“When I was signing that document I didn’t really know what was written on it,” said Lee, who participated in the preopening of the exhibit on Monday.

Boots, presumed to be made in Antarctica by a member of either Scott’s or Shackleton’s expeditions between 1901 to 1917. They are part of the collection of the Canterbury Museum in Christchurch, New Zealand.
“I only had one thought in my head - I must go to the Antarctic and I will sign whatever is necessary to go there.”

Looking back at his belongings from 33 years ago, Lee said he is filled with emotions.

“When I was on ice, my son was in my wife’s womb, and now, after 33 years, he is on ice at the Sejong Station, studying the Antarctic,” said Lee, adding that he spent his life dedicated to studying Antarctica.

“But I feel like what’s important is the next 30 years,” he said. “The climate is changing rapidly and it is impacting the Antarctic seriously.”

The exhibition ends with the “Antarctic Change” section, attempting to show how global warming is causing the decline of the Antarctic ice sheet and the cracking of the ice shelf.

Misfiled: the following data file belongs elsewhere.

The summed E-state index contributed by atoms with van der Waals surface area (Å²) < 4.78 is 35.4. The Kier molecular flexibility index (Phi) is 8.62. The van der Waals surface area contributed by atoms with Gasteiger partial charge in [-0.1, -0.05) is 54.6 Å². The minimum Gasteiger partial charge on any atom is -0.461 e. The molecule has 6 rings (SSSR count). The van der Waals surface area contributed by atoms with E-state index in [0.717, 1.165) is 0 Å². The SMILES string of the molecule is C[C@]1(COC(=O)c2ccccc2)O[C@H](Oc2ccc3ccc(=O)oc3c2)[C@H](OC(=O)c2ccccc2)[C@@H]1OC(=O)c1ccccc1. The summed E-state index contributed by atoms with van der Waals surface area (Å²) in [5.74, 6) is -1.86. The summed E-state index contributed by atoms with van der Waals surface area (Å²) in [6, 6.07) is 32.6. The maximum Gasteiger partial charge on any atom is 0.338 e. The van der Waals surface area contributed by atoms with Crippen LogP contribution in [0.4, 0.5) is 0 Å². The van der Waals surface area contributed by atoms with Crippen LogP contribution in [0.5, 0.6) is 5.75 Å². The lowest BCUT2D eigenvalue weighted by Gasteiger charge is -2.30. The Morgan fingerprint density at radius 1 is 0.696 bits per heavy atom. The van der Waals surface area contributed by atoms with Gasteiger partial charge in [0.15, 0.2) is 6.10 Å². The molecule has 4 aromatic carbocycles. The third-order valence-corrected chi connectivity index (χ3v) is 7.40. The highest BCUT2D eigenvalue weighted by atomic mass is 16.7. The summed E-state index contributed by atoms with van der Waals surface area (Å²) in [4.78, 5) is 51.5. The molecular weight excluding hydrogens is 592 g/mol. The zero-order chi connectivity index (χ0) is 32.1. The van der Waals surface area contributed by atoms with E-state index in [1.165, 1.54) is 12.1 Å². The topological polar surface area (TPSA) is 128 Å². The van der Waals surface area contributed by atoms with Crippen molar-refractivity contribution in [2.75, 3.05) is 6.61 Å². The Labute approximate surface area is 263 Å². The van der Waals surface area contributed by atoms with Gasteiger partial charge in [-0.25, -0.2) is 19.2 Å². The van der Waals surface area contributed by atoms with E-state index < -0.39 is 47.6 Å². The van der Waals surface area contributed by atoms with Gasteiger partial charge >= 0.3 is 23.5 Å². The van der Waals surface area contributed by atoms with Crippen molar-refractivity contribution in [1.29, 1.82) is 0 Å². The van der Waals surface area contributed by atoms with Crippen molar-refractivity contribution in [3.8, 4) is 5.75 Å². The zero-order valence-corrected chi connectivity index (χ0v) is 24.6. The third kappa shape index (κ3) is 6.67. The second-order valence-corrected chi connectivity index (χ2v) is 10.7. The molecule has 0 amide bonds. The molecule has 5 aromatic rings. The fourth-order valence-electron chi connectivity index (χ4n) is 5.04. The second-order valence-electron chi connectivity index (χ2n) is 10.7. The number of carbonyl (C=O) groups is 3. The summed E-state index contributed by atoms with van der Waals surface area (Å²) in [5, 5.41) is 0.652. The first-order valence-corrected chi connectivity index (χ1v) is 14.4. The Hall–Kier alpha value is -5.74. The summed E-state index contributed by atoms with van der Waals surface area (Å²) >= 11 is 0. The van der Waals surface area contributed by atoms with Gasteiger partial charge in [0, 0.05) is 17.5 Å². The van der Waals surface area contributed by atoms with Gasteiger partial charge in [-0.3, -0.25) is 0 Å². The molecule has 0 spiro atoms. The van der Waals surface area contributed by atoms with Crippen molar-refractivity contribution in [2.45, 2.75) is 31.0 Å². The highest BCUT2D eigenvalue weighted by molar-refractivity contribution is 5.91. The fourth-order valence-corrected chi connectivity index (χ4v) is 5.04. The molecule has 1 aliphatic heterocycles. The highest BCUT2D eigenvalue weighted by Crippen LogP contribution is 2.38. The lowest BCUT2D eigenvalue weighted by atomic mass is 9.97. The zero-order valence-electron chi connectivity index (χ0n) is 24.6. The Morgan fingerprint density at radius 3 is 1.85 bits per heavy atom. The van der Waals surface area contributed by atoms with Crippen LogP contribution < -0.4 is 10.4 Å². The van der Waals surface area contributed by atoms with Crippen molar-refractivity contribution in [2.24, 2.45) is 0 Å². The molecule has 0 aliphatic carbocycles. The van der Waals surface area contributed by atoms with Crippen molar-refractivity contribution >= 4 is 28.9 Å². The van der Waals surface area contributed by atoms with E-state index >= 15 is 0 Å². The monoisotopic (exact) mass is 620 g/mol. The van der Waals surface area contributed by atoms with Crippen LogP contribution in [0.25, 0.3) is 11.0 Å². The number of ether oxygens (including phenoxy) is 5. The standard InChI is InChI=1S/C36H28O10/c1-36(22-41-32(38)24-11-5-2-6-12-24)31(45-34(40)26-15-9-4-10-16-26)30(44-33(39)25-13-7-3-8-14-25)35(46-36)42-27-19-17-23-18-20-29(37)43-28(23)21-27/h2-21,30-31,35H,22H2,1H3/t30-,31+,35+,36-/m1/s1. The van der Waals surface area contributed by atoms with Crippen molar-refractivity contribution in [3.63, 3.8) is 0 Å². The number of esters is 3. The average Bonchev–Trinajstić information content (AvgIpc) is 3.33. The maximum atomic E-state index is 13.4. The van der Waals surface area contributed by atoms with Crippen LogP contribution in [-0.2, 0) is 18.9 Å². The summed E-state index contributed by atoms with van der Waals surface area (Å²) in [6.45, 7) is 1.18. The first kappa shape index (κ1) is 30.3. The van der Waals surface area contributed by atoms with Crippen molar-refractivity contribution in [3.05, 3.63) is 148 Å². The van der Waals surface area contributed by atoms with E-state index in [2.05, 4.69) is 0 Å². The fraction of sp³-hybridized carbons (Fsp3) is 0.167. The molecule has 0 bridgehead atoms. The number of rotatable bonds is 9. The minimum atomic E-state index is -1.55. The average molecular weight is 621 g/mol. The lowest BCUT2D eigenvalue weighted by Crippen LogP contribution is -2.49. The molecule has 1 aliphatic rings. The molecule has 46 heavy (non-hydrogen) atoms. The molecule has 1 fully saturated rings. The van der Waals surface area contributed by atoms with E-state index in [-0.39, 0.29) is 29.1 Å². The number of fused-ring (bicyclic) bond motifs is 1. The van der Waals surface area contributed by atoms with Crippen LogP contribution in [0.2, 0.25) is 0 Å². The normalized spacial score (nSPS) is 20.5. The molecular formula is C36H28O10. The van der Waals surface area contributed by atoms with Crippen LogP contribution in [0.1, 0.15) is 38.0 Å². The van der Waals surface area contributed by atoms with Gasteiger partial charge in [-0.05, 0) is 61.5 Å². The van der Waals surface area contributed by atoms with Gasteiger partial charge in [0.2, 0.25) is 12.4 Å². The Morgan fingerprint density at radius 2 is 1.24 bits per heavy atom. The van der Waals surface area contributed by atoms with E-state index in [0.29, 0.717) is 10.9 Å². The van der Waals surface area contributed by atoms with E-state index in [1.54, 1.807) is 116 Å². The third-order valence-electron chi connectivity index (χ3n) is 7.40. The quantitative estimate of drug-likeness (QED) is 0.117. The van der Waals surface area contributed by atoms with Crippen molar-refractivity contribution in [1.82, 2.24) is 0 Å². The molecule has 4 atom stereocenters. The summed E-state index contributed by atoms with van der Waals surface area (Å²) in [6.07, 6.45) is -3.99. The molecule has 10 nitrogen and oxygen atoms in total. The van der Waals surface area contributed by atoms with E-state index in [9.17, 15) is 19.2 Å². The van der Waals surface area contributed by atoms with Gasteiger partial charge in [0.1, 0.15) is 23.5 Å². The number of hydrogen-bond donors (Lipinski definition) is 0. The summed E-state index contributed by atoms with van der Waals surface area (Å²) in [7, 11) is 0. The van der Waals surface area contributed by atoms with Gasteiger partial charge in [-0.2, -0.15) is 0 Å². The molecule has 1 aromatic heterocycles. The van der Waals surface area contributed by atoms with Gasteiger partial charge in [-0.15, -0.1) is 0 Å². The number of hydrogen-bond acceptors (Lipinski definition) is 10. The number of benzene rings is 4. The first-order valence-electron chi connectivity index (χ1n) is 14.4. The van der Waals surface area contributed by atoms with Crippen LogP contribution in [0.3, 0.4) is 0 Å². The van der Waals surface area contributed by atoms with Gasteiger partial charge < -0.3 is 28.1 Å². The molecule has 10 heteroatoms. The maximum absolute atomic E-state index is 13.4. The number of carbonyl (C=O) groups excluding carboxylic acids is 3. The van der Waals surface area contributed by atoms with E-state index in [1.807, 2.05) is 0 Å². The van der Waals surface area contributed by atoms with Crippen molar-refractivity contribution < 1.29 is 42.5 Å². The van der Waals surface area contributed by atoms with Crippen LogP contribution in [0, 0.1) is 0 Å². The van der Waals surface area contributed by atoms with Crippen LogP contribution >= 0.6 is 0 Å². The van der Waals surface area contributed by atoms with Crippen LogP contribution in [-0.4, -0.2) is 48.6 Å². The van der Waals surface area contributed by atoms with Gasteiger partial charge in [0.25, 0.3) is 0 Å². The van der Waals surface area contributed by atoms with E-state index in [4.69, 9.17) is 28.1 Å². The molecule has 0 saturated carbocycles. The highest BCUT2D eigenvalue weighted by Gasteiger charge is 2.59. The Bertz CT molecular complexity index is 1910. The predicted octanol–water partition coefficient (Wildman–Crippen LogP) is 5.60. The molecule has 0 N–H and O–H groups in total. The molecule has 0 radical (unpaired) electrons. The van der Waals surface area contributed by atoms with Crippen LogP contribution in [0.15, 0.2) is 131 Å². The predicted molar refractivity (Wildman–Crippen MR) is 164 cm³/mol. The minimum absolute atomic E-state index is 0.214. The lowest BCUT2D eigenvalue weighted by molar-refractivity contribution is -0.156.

“Antarctica has become a symbol of an insurmountable tragedy,” said Joo Kang-hyun, director of the museum. “The museum is attempting to trace past expeditions with this special exhibition, as well as embrace the spirit of Mother Nature through videos and mull over the future of the environment for a while.”

BY YIM SEUNG-HYE [sharon@joongang.co.kr]



The Korea National Maritime Museum in Yeongdo, Busan opens everyday from 9 a.m. except on Mondays. It closes at 6 p.m. on weekdays and 7 p.m. on weekends. All exhibitions are free. For more information, call (051) 309-1900 or visit www.knmm.or.kr